Fracking stinkwater.

Nature looks at the odoriferous threat to our drinking water created by new methods of natural gas mining:

Injecting large quantities of water and other fluids to fracture deep rock formations to liberate the methane within — a practice called hydraulic fracturing, or fracking — has become economically viable only in the past decade or so. In that short time, it has gained popularity with natural-gas producers: in one county in Pennsylvania alone, approvals for fracking permits increased 27-fold between 2007 and 2009.

…[B]y 2035 fracking is projected to account for some 47% of US gas production.

Robert Jackson, a biogeochemist at Duke University in Durham, North Carolina, and his colleagues measured the methane concentrations in 60 drinking-water wells in northeastern Pennsylvania and nearby areas of New York state. Dissolved methane concentrations in water from the 34 wells located more than 1 kilometre from fracking operations averaged about 1.1 milligrams of dissolved methane per litre. But in water taken from 26 wells within 1 km of one or more fracking operations, methane concentrations averaged 19.2 mg l–1. Isotopic analyses of the carbon in that methane shows that the gas has the same signature as that being recovered from deep underground by fracking operations.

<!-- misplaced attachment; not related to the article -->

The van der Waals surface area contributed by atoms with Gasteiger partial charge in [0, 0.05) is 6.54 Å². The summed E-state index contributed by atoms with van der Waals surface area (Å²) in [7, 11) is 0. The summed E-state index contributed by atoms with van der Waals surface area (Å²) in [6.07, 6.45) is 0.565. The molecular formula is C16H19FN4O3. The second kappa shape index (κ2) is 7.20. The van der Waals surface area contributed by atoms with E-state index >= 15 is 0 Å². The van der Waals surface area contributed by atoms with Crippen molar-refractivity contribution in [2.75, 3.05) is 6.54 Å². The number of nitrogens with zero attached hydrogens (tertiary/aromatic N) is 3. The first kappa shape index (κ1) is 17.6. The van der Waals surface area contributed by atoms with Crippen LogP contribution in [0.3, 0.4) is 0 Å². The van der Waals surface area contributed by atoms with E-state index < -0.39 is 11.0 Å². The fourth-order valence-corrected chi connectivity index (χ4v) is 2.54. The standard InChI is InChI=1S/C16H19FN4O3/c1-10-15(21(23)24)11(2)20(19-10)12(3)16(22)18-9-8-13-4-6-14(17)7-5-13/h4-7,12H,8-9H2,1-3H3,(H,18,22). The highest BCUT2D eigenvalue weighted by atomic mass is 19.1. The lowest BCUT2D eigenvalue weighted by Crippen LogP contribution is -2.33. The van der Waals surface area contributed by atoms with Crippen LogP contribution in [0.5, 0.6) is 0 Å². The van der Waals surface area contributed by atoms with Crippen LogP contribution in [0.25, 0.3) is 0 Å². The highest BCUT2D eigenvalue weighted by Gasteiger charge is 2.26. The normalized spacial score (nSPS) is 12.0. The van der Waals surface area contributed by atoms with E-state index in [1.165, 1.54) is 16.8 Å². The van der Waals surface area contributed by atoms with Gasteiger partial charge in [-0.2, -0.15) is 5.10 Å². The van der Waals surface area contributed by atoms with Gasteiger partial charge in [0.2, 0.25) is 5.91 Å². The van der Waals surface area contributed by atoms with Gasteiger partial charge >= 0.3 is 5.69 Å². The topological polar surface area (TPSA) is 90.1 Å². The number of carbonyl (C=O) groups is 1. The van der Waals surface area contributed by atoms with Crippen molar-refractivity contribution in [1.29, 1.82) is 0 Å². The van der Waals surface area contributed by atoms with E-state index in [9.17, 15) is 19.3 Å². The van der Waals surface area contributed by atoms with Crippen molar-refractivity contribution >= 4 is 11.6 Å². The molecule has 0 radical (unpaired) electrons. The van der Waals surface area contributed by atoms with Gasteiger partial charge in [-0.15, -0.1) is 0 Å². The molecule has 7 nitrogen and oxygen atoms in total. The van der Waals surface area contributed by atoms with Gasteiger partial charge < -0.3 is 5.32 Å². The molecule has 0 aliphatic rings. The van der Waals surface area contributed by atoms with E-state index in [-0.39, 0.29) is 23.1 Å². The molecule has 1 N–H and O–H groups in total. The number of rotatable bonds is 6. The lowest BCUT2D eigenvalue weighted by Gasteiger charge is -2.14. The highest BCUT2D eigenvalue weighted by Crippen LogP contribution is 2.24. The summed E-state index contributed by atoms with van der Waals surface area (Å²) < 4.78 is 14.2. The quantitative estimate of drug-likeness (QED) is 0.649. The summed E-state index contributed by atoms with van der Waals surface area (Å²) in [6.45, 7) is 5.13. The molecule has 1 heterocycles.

Although methane concentrations in drinking water aren’t regulated, says Jackson, the gas readily comes out of solution and is an asphyxiation and explosion hazard.